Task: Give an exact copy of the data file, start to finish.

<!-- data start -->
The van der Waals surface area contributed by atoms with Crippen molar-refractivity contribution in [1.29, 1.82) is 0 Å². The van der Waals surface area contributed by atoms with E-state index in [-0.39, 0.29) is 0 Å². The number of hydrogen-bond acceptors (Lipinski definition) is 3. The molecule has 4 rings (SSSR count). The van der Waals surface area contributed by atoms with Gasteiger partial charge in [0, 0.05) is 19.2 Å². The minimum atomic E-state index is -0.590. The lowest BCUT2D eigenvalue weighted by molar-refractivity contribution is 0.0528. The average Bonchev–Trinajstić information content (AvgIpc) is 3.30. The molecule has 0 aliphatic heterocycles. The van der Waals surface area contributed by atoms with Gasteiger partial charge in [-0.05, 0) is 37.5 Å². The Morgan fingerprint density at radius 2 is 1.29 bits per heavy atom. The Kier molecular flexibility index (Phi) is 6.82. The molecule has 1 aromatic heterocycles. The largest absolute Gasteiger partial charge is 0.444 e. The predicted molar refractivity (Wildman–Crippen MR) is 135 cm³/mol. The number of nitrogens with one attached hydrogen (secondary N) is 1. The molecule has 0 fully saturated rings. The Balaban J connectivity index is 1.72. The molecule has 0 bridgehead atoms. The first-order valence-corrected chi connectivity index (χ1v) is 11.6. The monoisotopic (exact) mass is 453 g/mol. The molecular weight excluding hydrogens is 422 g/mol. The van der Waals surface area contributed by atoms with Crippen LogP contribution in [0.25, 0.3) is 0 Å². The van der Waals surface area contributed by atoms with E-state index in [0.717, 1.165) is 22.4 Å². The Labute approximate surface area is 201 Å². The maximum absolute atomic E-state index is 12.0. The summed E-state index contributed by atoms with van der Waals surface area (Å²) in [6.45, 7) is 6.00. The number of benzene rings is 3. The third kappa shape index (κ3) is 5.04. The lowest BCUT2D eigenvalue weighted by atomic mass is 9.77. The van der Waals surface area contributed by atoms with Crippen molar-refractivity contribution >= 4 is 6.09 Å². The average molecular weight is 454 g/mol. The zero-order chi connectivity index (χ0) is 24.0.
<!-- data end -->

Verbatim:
The van der Waals surface area contributed by atoms with Crippen molar-refractivity contribution in [1.29, 1.82) is 0 Å². The van der Waals surface area contributed by atoms with E-state index in [-0.39, 0.29) is 0 Å². The number of hydrogen-bond acceptors (Lipinski definition) is 3. The molecule has 4 rings (SSSR count). The van der Waals surface area contributed by atoms with Gasteiger partial charge in [0, 0.05) is 19.2 Å². The minimum atomic E-state index is -0.590. The lowest BCUT2D eigenvalue weighted by molar-refractivity contribution is 0.0528. The average Bonchev–Trinajstić information content (AvgIpc) is 3.30. The molecule has 0 aliphatic heterocycles. The van der Waals surface area contributed by atoms with Gasteiger partial charge in [-0.05, 0) is 37.5 Å². The Morgan fingerprint density at radius 2 is 1.29 bits per heavy atom. The Kier molecular flexibility index (Phi) is 6.82. The molecule has 1 aromatic heterocycles. The largest absolute Gasteiger partial charge is 0.444 e. The predicted molar refractivity (Wildman–Crippen MR) is 135 cm³/mol. The number of nitrogens with one attached hydrogen (secondary N) is 1. The molecule has 0 fully saturated rings. The Balaban J connectivity index is 1.72. The molecule has 0 bridgehead atoms. The first-order valence-corrected chi connectivity index (χ1v) is 11.6. The monoisotopic (exact) mass is 453 g/mol. The molecular weight excluding hydrogens is 422 g/mol. The van der Waals surface area contributed by atoms with Crippen LogP contribution in [0.25, 0.3) is 0 Å². The van der Waals surface area contributed by atoms with E-state index in [0.717, 1.165) is 22.4 Å². The Labute approximate surface area is 201 Å². The maximum absolute atomic E-state index is 12.0. The summed E-state index contributed by atoms with van der Waals surface area (Å²) in [6.45, 7) is 6.00. The number of benzene rings is 3. The third kappa shape index (κ3) is 5.04. The lowest BCUT2D eigenvalue weighted by atomic mass is 9.77. The van der Waals surface area contributed by atoms with Crippen molar-refractivity contribution >= 4 is 6.09 Å². The average molecular weight is 454 g/mol. The zero-order chi connectivity index (χ0) is 24.0.